The research is further discussed in the paper,"Spatially-resolved study of the Meissner effect in superconductors using NV-centers-in-diamond optical magnetometry," authored by N.M. Nusran, K. R. Joshi, K Cho, M. A. Tanatar, W.R. Meier, S. L. Bud'ko, P.C. Canfield, Y. Liu, T.A. Lograsso, and R. Prozorov; and published in the New Journal of Physics.
-end-
Ames Laboratory is a U.S. Department of Energy Office of Science national laboratory operated by Iowa State University. Ames Laboratory creates innovative materials, technologies and energy solutions. We use our expertise, unique capabilities and interdisciplinary collaborations to solve global problems.

DOE's Office of Science is the single largest supporter of basic research in the physical sciences in the United States, and is working to address some of the most pressing challenges of our time. For more information, please visit science.energy.gov.

DOE/Ames Laboratory

Related Magnetic Field Articles from Brightsurf:

Investigating optical activity under an external magnetic field
A new study published in EPJ B by Chengping Yin, Guangdong Provincial Key Laboratory of Quantum Engineering and Quantum Materials, South China, aims to derive an analytical model of optical activity in black phosphorous under an external magnetic field.

Magnetic field and hydrogels could be used to grow new cartilage
Instead of using synthetic materials, Penn Medicine study shows magnets could be used to arrange cells to grow new tissues

Magnetic field with the edge!
This study overturns a dominant six-decade old notion that the giant magnetic field in a high intensity laser produced plasma evolves from the nanometre scale.

Global magnetic field of the solar corona measured for the first time
An international team led by Professor Tian Hui from Peking University has recently measured the global magnetic field of the solar corona for the first time.

Magnetic field of a spiral galaxy
A new image from the VLA dramatically reveals the extended magnetic field of a spiral galaxy seen edge-on from Earth.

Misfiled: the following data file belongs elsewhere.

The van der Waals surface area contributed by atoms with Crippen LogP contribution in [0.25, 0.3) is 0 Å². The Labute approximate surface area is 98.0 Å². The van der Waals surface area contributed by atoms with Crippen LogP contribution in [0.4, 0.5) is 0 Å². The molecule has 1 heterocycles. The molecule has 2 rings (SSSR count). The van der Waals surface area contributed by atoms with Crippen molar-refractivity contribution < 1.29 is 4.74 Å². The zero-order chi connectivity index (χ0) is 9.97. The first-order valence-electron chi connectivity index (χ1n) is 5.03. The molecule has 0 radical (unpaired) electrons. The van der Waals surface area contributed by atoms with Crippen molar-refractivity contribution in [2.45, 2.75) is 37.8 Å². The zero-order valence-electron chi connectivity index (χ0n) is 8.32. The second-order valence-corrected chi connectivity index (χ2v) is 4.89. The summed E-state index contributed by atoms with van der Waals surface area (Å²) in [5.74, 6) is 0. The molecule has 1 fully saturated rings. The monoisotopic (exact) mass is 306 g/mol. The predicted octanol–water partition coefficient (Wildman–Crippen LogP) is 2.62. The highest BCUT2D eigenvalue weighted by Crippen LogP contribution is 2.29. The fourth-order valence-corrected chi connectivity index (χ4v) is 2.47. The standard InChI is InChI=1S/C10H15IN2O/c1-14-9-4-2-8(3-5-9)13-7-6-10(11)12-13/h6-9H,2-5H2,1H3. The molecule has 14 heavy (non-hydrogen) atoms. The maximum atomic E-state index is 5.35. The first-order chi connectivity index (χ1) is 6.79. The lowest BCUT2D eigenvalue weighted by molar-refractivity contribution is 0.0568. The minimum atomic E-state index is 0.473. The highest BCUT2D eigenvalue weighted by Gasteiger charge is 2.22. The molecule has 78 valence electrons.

How does Earth sustain its magnetic field?
Life as we know it could not exist without Earth's magnetic field and its ability to deflect dangerous ionizing particles.

Scholes finds novel magnetic field effect in diamagnetic molecules
The Princeton University Department of Chemistry publishes research this week proving that an applied magnetic field will interact with the electronic structure of weakly magnetic, or diamagnetic, molecules to induce a magnetic-field effect that, to their knowledge, has never before been documented.

Origins of Earth's magnetic field remain a mystery
The existence of a magnetic field beyond 3.5 billion years ago is still up for debate.

New research provides evidence of strong early magnetic field around Earth
New research from the University of Rochester provides evidence that the magnetic field that first formed around Earth was even stronger than scientists previously believed.

Massive photons in an artificial magnetic field
An international research collaboration from Poland, the UK and Russia has created a two-dimensional system -- a thin optical cavity filled with liquid crystal -- in which they trapped photons.

Read More: Magnetic Field News and Magnetic Field Current Events
Brightsurf.com is a participant in the Amazon Services LLC Associates Program, an affiliate advertising program designed to provide a means for sites to earn advertising fees by advertising and linking to Amazon.com.